That’s what it was now, broken, with an asymmetrical flutter to wings that only moments before lifted the butterfly in a dance around the church lawn. Only a few seconds ago I had stood watching sunlight reflect off of its colorful wings as it bounced across the blades of grass.
The butterfly, however, was not what had first caught my eye as I stood in line to pick up my son, Alec, from a day camp for special needs children at a local church in town. It was the child — the boy with autism — that first captured my attention. He was tugging on the arm of his caregiver with a brawny strength, roughly pulling her this way and that as they waited for his family to come for him. The boy jerked the girl from spot to spot, physically unable to stand at a stillness. The young caregiver gently pulled him back to a safer place, never losing her smile, each time he got too close to the parking lot or a passing car. She never let go of his hand.
As I watched the two in a strange dance of their own, my heart ached for the boy just as it does whenever I see a child struggling with autism. That familiar feeling rose from the pit of my stomach, the same one that I felt when I did not know how to reach my autistic son Alec in his younger years. I will never forget how hard and long the days could be.
Lost in my memories, I was more than happy when the butterfly caught my eye. I couldn’t help but notice the tiny insect, darting from blade to blade with a seeming carelessness. I was so entranced by its dance that I forgot the sun’s scorch on the 100 degree day.
I can only describe what happened next as a visual that still haunts me.
As I watched this butterfly, the boy appeared from behind me, pulling his caregiver to where I was standing. In one quick swoop – and before his caregiver could stop him – his hand shot down and captured the butterfly in his clenched fist. She pulled it free from the boy’s grasp and I watched fragile wings fall to the sidewalk. Now earthbound, the butterfly fluttered for a few moments before dying.
Isn’t it strange how something so simple can hit you so hard? I could feel grief rising in the back of my throat, but I wasn’t sure what it was about the scene that hurt me most. Was it the brokenness of a boy who longed to touch something beautiful and carefree, only to crush the life from it? Or was it the thought of how quickly something so lovely can die?
The vivid scene stuck with me all night. I prayed that God would help me understand why there is so much pain in the world. I couldn’t shake the image of the butterfly’s falling wings from my mind.
The next morning, I packed Alec’s lunch and we drove off for another day at this excellent day camp. I parked the car and walked with my son up to the church. I stepped onto the sidewalk right behind a little girl about 8 years old with Down’s Syndrome. The sunlight bounced off of her golden hair as she skipped along holding her mother’s hand. Without a care in the world, she sang a song and when I heard the words that she sang, I stopped in my tracks:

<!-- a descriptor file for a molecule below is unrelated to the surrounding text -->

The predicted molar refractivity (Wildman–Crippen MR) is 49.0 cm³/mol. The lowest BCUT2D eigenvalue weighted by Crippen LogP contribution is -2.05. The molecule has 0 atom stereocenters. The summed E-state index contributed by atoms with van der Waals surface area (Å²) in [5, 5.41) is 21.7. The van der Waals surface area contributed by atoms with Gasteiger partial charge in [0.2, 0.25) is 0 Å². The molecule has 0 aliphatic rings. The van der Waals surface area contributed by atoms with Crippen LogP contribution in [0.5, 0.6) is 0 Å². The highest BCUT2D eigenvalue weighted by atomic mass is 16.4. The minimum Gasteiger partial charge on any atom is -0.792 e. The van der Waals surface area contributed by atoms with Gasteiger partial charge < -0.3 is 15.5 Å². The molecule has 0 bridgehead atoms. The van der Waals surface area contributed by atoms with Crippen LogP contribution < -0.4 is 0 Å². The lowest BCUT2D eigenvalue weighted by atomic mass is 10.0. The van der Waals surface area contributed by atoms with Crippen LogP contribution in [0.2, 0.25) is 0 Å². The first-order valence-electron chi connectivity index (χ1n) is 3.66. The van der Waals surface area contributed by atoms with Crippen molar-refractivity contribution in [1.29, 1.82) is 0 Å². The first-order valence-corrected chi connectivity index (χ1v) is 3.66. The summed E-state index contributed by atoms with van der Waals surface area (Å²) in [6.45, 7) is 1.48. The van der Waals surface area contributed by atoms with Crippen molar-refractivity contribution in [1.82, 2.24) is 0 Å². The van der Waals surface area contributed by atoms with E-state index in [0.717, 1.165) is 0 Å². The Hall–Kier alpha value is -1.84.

“I am a beautiful butterfly! I am a beautiful butterfly”
With each light step, she twirled and sang this little song. A tingle ran up my spine as I realized what God was showing me.
Yes, Lord, I get it! These handicapped children are the butterflies. They are full of beauty! Filled with grace and wonder, and even so, they are broken. But oh, how lovely and special they are to You, Lord, and how precious a gift it is to get to behold one single moment of the beauty that lives within them!
Graced. We are graced to be touched by the beauty that exists in brokenness. There is a beauty beyond compare in brokenness. How precious it is to be a parent to one of these broken, beautiful butterflies, to be privileged to see God carry them through painful days by the strength of an encouraging smile. To feel the loss of what might have been, the crush of overwhelming need, and the Divine Light that runs through it all and makes it worth our efforts.
Thank you, Sweet Jesus, for choosing me to love a child with a special need.
After I entered the church that morning, I noticed that each of the day campers wore a handmade name tag necklace tied with yarn. Each child’s name was printed on a cardboard silhouette of — you guessed it — a butterfly.
Alec’s teenage camp buddy leaned down to greet my son with a high five and a smile. Then I noticed something else. All of the counselors wore colorful shirts with the words “I am a New Creation” on the front. On the back of each shirt was the week’s Bible verse:
Therefore if anyone is in Christ, he is a new creature;
the old things passed away; behold, new things have come.
Finally, I understood! Like the butterfly, we are all broken, but, praise God, there is great beauty within our brokenness. Better yet, we are new creatures with a future and a hope of eternity — unbroken — in Christ. One day each broken body will be resurrected to a new beauty unimaginable in this life.
Forever restored, we will rise up to dance
a never-ending dance before the very throne of the Most High.